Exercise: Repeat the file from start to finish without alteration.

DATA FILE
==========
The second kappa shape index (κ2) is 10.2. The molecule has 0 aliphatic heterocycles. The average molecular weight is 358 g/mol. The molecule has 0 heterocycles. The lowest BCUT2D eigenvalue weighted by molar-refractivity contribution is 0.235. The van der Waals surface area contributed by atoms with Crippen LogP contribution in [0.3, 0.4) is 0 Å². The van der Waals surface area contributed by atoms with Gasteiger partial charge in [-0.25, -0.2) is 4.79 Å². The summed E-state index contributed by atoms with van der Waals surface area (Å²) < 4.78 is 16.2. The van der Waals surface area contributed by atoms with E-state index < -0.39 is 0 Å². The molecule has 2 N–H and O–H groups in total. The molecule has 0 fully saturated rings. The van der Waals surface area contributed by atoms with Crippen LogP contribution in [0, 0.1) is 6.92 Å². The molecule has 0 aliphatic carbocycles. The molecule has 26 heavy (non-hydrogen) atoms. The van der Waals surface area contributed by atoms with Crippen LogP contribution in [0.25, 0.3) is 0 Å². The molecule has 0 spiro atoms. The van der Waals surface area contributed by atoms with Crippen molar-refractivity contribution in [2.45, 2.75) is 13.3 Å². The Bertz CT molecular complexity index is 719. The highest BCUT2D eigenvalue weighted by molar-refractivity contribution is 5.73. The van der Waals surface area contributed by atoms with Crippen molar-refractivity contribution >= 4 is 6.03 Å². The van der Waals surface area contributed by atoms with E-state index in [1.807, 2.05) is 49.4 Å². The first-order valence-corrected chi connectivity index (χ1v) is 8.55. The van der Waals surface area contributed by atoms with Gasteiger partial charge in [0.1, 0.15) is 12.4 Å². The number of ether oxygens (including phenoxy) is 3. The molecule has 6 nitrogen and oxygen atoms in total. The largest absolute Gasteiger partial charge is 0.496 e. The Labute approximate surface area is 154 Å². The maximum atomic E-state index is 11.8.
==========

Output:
The second kappa shape index (κ2) is 10.2. The molecule has 0 aliphatic heterocycles. The average molecular weight is 358 g/mol. The molecule has 0 heterocycles. The lowest BCUT2D eigenvalue weighted by molar-refractivity contribution is 0.235. The van der Waals surface area contributed by atoms with Crippen LogP contribution in [0.3, 0.4) is 0 Å². The van der Waals surface area contributed by atoms with Gasteiger partial charge in [-0.25, -0.2) is 4.79 Å². The summed E-state index contributed by atoms with van der Waals surface area (Å²) < 4.78 is 16.2. The van der Waals surface area contributed by atoms with E-state index < -0.39 is 0 Å². The molecule has 2 N–H and O–H groups in total. The molecule has 0 fully saturated rings. The van der Waals surface area contributed by atoms with Crippen LogP contribution in [0, 0.1) is 6.92 Å². The molecule has 0 aliphatic carbocycles. The molecule has 26 heavy (non-hydrogen) atoms. The van der Waals surface area contributed by atoms with Crippen LogP contribution in [0.25, 0.3) is 0 Å². The molecule has 0 spiro atoms. The van der Waals surface area contributed by atoms with Crippen molar-refractivity contribution in [2.45, 2.75) is 13.3 Å². The Bertz CT molecular complexity index is 719. The highest BCUT2D eigenvalue weighted by molar-refractivity contribution is 5.73. The van der Waals surface area contributed by atoms with Crippen molar-refractivity contribution >= 4 is 6.03 Å². The van der Waals surface area contributed by atoms with E-state index in [1.807, 2.05) is 49.4 Å². The first-order valence-corrected chi connectivity index (χ1v) is 8.55. The van der Waals surface area contributed by atoms with Gasteiger partial charge in [0.1, 0.15) is 12.4 Å². The number of ether oxygens (including phenoxy) is 3. The molecule has 6 nitrogen and oxygen atoms in total. The largest absolute Gasteiger partial charge is 0.496 e. The Labute approximate surface area is 154 Å². The maximum atomic E-state index is 11.8.